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How Business Analysts support Product Owners

by Business Analysis,

To develop valuable software, inevitably, someone needs to understand the business needs and translate them so that someone can materialise it into an executable outcome. The focus for this blog will be on how the Business Analyst supports the role of the Product Owner of software development and delivery.

With the expansion of the agile culture, more than ever, business analysis is essential in the search for agile effectiveness. Understanding what will really deliver value to the customer and where that customer wants to go will give an excellent pace to an agile team. The business analyst provide insight many ways in a company that adopts agility.

Historically the Scrum Guide has not and still does not make specific mention Business Analyst as a defined role. Whilst, through experience in establishment and delivery we know the BA plays an integral role in driving agility in business and development teams, Scrum defines the Product Owner as the one who holds all responsibilities for a product being developed within Scrum. The Product Owner is the one who takes responsibility for the production flow and ensuring the delivery of the product/project.

As such, given the capabilities of both the BA and the PO, there is still some confusion about how these roles may coexist and provide the best value back to an organisation and product team.

Let’s present some definitions, to then analyse the differences, characteristics, and similarities between the roles to uncover how the Business Analyst and Product Owner can work together.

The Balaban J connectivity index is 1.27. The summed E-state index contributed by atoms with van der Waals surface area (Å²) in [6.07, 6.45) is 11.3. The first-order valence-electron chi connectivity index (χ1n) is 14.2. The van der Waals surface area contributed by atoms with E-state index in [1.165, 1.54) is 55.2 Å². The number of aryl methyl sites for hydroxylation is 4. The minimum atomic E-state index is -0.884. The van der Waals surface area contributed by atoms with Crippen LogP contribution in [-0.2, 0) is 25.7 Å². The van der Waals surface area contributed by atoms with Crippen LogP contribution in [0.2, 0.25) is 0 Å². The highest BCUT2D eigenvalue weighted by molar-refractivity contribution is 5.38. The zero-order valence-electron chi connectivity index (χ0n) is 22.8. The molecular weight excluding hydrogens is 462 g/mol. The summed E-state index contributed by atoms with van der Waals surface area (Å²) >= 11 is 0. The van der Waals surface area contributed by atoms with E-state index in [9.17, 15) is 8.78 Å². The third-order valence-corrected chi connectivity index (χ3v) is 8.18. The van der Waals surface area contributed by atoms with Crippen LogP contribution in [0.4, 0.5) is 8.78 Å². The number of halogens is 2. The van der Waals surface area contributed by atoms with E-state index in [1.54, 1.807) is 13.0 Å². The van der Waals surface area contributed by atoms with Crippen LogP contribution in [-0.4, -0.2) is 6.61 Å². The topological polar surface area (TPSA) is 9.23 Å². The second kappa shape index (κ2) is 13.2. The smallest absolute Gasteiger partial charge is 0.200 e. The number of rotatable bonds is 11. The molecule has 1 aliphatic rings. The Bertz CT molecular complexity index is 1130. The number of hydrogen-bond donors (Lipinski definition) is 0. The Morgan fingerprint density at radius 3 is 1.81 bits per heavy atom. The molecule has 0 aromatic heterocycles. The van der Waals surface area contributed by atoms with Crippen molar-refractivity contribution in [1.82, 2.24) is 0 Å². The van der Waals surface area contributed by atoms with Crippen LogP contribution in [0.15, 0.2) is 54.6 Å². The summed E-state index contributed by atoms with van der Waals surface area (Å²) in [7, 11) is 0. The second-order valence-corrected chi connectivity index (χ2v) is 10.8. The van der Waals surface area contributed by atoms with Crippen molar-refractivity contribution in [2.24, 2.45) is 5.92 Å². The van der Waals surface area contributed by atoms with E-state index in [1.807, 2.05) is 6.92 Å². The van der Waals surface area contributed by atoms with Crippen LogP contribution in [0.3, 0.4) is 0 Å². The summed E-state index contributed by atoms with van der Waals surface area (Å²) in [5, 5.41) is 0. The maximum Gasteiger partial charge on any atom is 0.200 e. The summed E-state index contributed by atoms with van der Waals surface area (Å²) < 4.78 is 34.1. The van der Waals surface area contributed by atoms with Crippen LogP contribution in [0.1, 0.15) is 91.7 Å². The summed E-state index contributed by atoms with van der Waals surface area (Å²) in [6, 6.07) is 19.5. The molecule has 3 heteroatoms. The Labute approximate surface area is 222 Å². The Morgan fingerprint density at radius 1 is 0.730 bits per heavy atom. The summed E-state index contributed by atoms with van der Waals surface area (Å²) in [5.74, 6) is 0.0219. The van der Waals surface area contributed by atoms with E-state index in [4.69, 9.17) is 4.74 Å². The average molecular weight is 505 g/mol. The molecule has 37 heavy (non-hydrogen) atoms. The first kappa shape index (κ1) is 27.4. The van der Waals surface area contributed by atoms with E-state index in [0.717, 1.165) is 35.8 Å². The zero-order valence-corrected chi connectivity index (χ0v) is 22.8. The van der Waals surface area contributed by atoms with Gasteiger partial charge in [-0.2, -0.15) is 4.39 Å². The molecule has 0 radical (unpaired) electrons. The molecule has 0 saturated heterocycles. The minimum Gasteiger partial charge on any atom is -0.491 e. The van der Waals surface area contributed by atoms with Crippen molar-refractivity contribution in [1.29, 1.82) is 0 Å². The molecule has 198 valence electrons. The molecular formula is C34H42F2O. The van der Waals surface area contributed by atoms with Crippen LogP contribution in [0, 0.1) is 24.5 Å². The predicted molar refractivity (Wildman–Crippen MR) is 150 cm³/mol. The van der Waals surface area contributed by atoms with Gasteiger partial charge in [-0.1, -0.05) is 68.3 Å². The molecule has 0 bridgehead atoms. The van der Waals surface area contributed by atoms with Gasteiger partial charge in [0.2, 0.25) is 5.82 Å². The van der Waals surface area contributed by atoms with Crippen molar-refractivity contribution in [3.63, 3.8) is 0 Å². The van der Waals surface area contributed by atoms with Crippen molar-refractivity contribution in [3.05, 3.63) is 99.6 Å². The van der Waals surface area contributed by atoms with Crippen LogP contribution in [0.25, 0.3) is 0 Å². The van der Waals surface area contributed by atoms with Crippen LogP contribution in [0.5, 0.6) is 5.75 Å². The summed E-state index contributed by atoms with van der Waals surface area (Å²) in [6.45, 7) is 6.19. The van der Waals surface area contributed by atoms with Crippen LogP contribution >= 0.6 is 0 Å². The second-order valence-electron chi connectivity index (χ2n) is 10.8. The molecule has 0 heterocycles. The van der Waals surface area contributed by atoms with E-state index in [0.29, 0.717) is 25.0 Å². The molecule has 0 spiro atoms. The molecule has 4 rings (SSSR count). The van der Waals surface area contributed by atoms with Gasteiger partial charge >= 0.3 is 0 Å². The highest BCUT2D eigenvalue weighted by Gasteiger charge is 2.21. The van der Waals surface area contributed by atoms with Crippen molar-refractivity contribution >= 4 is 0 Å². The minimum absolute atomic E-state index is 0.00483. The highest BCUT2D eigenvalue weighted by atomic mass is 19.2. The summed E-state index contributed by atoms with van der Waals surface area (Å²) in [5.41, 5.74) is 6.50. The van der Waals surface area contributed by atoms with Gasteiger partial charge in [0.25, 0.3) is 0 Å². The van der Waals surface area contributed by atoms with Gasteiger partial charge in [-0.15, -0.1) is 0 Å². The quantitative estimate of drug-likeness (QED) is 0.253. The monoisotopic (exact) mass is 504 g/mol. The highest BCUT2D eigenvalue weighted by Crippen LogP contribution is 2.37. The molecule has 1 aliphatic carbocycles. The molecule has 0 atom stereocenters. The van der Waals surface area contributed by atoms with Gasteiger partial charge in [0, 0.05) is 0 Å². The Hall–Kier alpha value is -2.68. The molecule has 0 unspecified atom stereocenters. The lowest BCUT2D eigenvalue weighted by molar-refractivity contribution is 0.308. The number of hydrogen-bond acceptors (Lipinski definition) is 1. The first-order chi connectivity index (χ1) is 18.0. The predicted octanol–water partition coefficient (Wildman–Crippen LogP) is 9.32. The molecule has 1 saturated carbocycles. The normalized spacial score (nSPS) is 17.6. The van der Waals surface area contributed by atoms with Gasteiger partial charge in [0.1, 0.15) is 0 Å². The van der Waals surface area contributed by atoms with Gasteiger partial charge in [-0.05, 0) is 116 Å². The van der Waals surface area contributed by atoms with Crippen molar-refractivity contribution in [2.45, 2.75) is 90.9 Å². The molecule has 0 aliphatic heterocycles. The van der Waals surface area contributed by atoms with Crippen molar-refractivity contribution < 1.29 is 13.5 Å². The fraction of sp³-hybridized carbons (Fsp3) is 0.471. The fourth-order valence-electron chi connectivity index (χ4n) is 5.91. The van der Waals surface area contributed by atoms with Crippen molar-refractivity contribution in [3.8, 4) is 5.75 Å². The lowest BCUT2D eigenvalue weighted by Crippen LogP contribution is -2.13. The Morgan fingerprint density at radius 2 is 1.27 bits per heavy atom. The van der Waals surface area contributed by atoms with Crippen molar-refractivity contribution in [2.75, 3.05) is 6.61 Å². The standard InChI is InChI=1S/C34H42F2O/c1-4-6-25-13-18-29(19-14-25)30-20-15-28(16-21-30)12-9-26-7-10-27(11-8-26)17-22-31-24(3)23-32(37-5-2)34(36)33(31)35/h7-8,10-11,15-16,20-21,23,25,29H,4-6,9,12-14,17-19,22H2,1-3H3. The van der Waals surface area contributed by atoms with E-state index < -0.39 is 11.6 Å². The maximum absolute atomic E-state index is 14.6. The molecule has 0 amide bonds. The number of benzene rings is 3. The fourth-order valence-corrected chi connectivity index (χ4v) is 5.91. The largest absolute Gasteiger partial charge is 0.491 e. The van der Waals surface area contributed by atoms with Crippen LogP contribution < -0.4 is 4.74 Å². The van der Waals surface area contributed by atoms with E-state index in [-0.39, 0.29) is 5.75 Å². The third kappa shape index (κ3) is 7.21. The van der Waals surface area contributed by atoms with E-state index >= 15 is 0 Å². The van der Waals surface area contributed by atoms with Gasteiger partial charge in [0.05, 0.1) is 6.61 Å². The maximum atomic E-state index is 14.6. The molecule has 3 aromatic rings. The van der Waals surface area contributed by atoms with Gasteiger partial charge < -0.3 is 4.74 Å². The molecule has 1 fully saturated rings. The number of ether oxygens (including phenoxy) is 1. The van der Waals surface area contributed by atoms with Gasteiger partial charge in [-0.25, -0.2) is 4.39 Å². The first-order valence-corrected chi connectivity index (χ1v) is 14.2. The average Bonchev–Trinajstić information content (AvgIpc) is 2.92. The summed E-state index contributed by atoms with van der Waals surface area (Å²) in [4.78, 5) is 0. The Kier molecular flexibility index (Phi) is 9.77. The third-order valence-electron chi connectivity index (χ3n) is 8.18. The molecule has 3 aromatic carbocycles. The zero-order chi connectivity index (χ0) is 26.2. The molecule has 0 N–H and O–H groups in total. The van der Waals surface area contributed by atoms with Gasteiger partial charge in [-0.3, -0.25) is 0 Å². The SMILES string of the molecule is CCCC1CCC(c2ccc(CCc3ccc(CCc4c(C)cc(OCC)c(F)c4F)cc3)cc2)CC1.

Definitions and Responsibilities

The Business Analyst

The Business Analyst has a broad list of required skills and knowledge, such as:

  • Greater knowledge of the business structure.
  • Understanding and articulating the company’s problems and goals.
  • Value optimisation for the organisation as a whole.
  • Working with stakeholders to map the value stream and customer journeys.
  • Knowledge (or ability to gain) of the market and main competitors seeking a position for the product.

According to the BABOK (Business Analysis Bod
y of Knowledge), the definition of a Business Analyst is:

“A business analyst is any person who performs business analysis tasks described in the BABOK® Guide, no matter their job title or organizational role. Business analysts are responsible for discovering, synthesizing, and analysing information from a variety of sources within an enterprise, including tools, processes, documentation, and stakeholders. The business analyst is responsible for eliciting the actual needs of stakeholders—which frequently involves investigating and clarifying their expressed desires—in order to determine underlying issues and causes.”